As soon as I began telling people I was pregnant last summer, everyone I knew who had kids started telling us, “It’s the most incredible thing in the world. You will never know how much you can love anything until you see that baby.” Every time they would say it, my HusBon and I would agree with them, nod, and smile. I was screeching on the inside. I was the most miserable pregnant person you’d ever met.


“Oh, I’m suuuuuuure. Can’t waaaaaaait. It’s gonna be amaaaaaaazing,” I’d gush, secretly rolling my eyes at what I thought was over-dramatized emotion on their part. After all, I loved my husband, I loved my friends, I loved my family. Yes, yes, I get it. I will love my baby, my daughter, my child. Love love love. Love is all you need. Jeez.

I was completely unprepared for the entrance of this tiny gurrrrlll into my life.  Now, let me back up a second. Lightning didn’t strike at the hospital, necessarily.  I carried carry a lot of guilt and shame regarding my birth experience. I immediately clicked into auto-pilot in the hospital, dutifully changing diapers, nursing around the clock, receiving our well-wishers, taking the “obligatory”  24 hours postpartum-body selfie (SO FUCKING RIDICULOUS).

Even the first few weeks at home were a haze of breastfeeding sessions every hour or two hours, so painful, that my husband had to pinch a pressure point on my hand to distract me from the nursing pain. I loved my daughter, of course, but I was feeling a bit…mechanical. My only goal was making sure she was fed, clean, comforted, happy, thriving.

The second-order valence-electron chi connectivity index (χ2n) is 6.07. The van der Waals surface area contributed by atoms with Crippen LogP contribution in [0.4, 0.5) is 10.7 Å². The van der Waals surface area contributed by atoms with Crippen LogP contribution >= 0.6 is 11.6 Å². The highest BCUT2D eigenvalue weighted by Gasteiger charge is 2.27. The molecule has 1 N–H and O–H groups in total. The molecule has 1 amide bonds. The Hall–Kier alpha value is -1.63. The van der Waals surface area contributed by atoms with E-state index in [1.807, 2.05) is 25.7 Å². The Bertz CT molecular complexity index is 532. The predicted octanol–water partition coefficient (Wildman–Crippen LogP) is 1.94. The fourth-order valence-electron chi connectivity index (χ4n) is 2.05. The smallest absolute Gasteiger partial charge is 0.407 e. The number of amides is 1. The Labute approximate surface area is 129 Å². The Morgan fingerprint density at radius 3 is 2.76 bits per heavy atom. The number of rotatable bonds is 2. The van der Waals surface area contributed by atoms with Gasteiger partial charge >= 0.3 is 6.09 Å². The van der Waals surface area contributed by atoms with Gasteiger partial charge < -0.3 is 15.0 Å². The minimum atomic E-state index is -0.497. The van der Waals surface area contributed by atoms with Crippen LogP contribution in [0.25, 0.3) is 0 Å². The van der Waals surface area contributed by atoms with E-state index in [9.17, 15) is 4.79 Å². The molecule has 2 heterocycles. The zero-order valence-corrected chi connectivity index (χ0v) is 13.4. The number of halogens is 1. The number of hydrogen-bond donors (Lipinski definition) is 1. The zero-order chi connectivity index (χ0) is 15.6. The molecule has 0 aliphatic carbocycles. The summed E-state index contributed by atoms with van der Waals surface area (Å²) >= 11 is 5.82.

Once I turned the corner at 8 weeks postpartum, I was feeling better. My thrush had gone away, so nursing was no longer like having my fingernails slowly pulled out. She was looking at me. She smiled at me. She rolled over. We were co-sleeping. She whimpered in her sleep, reaching for me, comforted once she felt I was there. All of a sudden it hit me. THIS WAS MY BABY. MY…BABY. I lost it. I held her in the darkness, while she was sleeping, tears coursing down my face, whispering,

It was YOU, the whole time, in there. It was YOU. I wish I’d known it was you.

See, now, that is how I fell in love with my baby. And you know what? It’s the most incredible thing in the world. I never knew I could love anything as much as I love her. I worry about everything now. I worry about the world in which she will grow up. I worry about her first skinned knee.  I worry about someone saying something mean to her. I worry about some boy hurting her precious little heart. I worry about how she will be so sad when Beedoo and Fenway pass away when she’s in high school.


So with this great love, comes great responsibility. How is it possible that I am ready for this task? I am an “older” first-time mommy, 34 years old, plenty of life experience, completely aware of how I do NOT want to be. I just want to be the best mother I can possibly be. I want my daughter to be nurtured and protected, yet aware and smart. How on earth am I supposed to be able to do this?!

Every time the anxiety chokes me, my baby is my anti-dote. Her sweet face, whether grinning at me or placidly asleep, heals me. I thought I was supposed to take care of her, help her, make her feel safe? She does exactly that for me. There truly is nothing like this in the world, this… this Baby Love.